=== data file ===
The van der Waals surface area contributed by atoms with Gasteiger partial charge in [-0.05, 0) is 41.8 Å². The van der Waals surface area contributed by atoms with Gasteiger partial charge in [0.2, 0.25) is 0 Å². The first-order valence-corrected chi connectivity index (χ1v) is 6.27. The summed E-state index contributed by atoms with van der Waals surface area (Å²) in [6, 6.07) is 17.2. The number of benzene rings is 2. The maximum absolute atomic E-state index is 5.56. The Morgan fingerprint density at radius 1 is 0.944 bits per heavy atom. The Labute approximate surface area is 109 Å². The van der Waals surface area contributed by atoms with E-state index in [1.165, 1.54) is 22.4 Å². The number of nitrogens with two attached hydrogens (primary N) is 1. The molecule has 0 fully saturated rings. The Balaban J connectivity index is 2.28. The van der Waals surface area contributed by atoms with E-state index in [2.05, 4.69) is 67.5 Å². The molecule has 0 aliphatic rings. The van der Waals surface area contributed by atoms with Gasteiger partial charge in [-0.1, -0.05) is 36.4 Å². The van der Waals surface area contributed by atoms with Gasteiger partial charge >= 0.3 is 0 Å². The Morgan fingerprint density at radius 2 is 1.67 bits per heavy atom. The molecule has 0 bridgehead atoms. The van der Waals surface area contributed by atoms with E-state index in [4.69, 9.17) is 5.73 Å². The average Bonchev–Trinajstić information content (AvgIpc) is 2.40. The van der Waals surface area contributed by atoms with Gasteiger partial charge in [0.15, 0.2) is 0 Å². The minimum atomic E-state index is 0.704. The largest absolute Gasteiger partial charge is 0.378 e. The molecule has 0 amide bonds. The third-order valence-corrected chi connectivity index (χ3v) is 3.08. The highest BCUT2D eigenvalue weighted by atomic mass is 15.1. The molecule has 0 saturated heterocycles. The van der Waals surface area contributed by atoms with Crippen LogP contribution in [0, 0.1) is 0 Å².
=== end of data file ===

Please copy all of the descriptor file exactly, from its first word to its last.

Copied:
The van der Waals surface area contributed by atoms with Gasteiger partial charge in [-0.05, 0) is 41.8 Å². The van der Waals surface area contributed by atoms with Gasteiger partial charge in [0.2, 0.25) is 0 Å². The first-order valence-corrected chi connectivity index (χ1v) is 6.27. The summed E-state index contributed by atoms with van der Waals surface area (Å²) in [6, 6.07) is 17.2. The number of benzene rings is 2. The maximum absolute atomic E-state index is 5.56. The Morgan fingerprint density at radius 1 is 0.944 bits per heavy atom. The Labute approximate surface area is 109 Å². The van der Waals surface area contributed by atoms with E-state index in [1.165, 1.54) is 22.4 Å². The number of nitrogens with two attached hydrogens (primary N) is 1. The molecule has 0 fully saturated rings. The Balaban J connectivity index is 2.28. The van der Waals surface area contributed by atoms with E-state index in [2.05, 4.69) is 67.5 Å². The molecule has 0 aliphatic rings. The van der Waals surface area contributed by atoms with Gasteiger partial charge in [-0.1, -0.05) is 36.4 Å². The van der Waals surface area contributed by atoms with Gasteiger partial charge >= 0.3 is 0 Å². The Morgan fingerprint density at radius 2 is 1.67 bits per heavy atom. The molecule has 0 bridgehead atoms. The van der Waals surface area contributed by atoms with E-state index in [4.69, 9.17) is 5.73 Å². The average Bonchev–Trinajstić information content (AvgIpc) is 2.40. The van der Waals surface area contributed by atoms with Gasteiger partial charge in [0.15, 0.2) is 0 Å². The minimum atomic E-state index is 0.704. The largest absolute Gasteiger partial charge is 0.378 e. The molecule has 0 amide bonds. The third-order valence-corrected chi connectivity index (χ3v) is 3.08. The highest BCUT2D eigenvalue weighted by atomic mass is 15.1. The molecule has 0 saturated heterocycles. The van der Waals surface area contributed by atoms with Crippen LogP contribution in [0, 0.1) is 0 Å².